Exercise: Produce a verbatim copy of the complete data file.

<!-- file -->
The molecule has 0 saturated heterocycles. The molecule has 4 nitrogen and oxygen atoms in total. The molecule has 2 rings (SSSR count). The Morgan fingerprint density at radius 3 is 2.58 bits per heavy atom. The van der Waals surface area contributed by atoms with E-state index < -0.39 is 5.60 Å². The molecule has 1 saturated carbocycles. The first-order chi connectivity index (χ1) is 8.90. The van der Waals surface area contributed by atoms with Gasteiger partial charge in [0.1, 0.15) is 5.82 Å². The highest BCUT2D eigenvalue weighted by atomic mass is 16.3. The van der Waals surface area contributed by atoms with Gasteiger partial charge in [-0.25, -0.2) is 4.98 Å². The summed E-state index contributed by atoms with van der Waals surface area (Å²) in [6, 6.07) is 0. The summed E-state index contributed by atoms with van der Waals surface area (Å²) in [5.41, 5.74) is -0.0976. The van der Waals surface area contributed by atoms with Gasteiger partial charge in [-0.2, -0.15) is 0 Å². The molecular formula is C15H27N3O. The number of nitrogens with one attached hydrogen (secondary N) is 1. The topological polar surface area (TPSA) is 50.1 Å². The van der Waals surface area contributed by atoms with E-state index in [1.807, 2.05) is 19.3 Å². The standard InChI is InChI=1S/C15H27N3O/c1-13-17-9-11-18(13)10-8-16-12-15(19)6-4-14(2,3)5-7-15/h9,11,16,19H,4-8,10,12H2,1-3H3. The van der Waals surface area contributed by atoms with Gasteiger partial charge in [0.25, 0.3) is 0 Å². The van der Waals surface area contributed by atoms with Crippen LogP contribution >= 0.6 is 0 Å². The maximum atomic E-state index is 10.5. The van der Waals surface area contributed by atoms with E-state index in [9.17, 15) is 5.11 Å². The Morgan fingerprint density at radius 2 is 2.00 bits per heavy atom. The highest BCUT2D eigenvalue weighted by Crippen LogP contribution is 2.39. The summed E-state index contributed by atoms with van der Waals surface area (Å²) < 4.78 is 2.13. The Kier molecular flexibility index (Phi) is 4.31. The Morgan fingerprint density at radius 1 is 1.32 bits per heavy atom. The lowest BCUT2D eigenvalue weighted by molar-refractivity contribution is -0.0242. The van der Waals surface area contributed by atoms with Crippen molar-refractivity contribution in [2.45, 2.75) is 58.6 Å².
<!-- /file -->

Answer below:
The molecule has 0 saturated heterocycles. The molecule has 4 nitrogen and oxygen atoms in total. The molecule has 2 rings (SSSR count). The Morgan fingerprint density at radius 3 is 2.58 bits per heavy atom. The van der Waals surface area contributed by atoms with E-state index < -0.39 is 5.60 Å². The molecule has 1 saturated carbocycles. The first-order chi connectivity index (χ1) is 8.90. The van der Waals surface area contributed by atoms with Gasteiger partial charge in [0.1, 0.15) is 5.82 Å². The highest BCUT2D eigenvalue weighted by atomic mass is 16.3. The van der Waals surface area contributed by atoms with Gasteiger partial charge in [-0.25, -0.2) is 4.98 Å². The summed E-state index contributed by atoms with van der Waals surface area (Å²) in [6, 6.07) is 0. The summed E-state index contributed by atoms with van der Waals surface area (Å²) in [5.41, 5.74) is -0.0976. The van der Waals surface area contributed by atoms with Gasteiger partial charge in [-0.2, -0.15) is 0 Å². The molecular formula is C15H27N3O. The number of nitrogens with one attached hydrogen (secondary N) is 1. The topological polar surface area (TPSA) is 50.1 Å². The van der Waals surface area contributed by atoms with E-state index in [1.807, 2.05) is 19.3 Å². The standard InChI is InChI=1S/C15H27N3O/c1-13-17-9-11-18(13)10-8-16-12-15(19)6-4-14(2,3)5-7-15/h9,11,16,19H,4-8,10,12H2,1-3H3. The van der Waals surface area contributed by atoms with Gasteiger partial charge in [0.25, 0.3) is 0 Å². The van der Waals surface area contributed by atoms with Crippen LogP contribution >= 0.6 is 0 Å². The maximum atomic E-state index is 10.5. The van der Waals surface area contributed by atoms with E-state index in [9.17, 15) is 5.11 Å². The Morgan fingerprint density at radius 2 is 2.00 bits per heavy atom. The highest BCUT2D eigenvalue weighted by Crippen LogP contribution is 2.39. The summed E-state index contributed by atoms with van der Waals surface area (Å²) < 4.78 is 2.13. The Kier molecular flexibility index (Phi) is 4.31. The Morgan fingerprint density at radius 1 is 1.32 bits per heavy atom. The lowest BCUT2D eigenvalue weighted by molar-refractivity contribution is -0.0242. The van der Waals surface area contributed by atoms with Crippen molar-refractivity contribution in [2.45, 2.75) is 58.6 Å².